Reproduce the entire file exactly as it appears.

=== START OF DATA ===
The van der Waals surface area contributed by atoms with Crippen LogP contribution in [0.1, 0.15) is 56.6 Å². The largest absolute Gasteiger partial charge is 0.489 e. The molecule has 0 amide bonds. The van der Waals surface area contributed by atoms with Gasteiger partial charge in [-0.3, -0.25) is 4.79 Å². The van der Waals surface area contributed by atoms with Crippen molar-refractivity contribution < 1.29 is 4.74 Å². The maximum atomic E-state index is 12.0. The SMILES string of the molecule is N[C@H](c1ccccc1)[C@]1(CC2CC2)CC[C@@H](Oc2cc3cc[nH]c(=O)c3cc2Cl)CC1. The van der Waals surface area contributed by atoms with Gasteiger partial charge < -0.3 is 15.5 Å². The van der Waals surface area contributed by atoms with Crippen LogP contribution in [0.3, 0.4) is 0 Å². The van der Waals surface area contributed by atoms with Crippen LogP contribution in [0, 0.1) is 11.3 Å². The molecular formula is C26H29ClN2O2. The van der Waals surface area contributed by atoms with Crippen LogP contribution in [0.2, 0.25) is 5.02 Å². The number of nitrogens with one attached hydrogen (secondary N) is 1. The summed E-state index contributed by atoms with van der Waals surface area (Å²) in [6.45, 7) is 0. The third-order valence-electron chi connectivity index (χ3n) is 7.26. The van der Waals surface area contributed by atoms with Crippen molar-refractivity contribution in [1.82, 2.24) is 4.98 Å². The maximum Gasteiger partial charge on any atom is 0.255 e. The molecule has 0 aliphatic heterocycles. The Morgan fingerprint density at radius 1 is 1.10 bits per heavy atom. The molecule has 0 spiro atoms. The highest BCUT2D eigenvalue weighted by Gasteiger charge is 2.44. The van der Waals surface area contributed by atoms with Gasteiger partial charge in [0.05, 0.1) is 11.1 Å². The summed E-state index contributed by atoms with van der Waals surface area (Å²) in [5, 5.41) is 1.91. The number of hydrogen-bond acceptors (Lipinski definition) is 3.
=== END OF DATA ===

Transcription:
The van der Waals surface area contributed by atoms with Crippen LogP contribution in [0.1, 0.15) is 56.6 Å². The largest absolute Gasteiger partial charge is 0.489 e. The molecule has 0 amide bonds. The van der Waals surface area contributed by atoms with Gasteiger partial charge in [-0.3, -0.25) is 4.79 Å². The van der Waals surface area contributed by atoms with Crippen molar-refractivity contribution < 1.29 is 4.74 Å². The maximum atomic E-state index is 12.0. The SMILES string of the molecule is N[C@H](c1ccccc1)[C@]1(CC2CC2)CC[C@@H](Oc2cc3cc[nH]c(=O)c3cc2Cl)CC1. The van der Waals surface area contributed by atoms with Gasteiger partial charge < -0.3 is 15.5 Å². The van der Waals surface area contributed by atoms with Crippen LogP contribution in [0.3, 0.4) is 0 Å². The van der Waals surface area contributed by atoms with Crippen LogP contribution in [0, 0.1) is 11.3 Å². The molecular formula is C26H29ClN2O2. The van der Waals surface area contributed by atoms with Crippen LogP contribution in [0.2, 0.25) is 5.02 Å². The number of nitrogens with one attached hydrogen (secondary N) is 1. The summed E-state index contributed by atoms with van der Waals surface area (Å²) in [6.45, 7) is 0. The third-order valence-electron chi connectivity index (χ3n) is 7.26. The van der Waals surface area contributed by atoms with Crippen molar-refractivity contribution in [1.82, 2.24) is 4.98 Å². The maximum Gasteiger partial charge on any atom is 0.255 e. The molecule has 0 aliphatic heterocycles. The Morgan fingerprint density at radius 1 is 1.10 bits per heavy atom. The molecule has 0 spiro atoms. The highest BCUT2D eigenvalue weighted by Gasteiger charge is 2.44. The van der Waals surface area contributed by atoms with Gasteiger partial charge in [0.05, 0.1) is 11.1 Å². The summed E-state index contributed by atoms with van der Waals surface area (Å²) in [5, 5.41) is 1.91. The number of hydrogen-bond acceptors (Lipinski definition) is 3.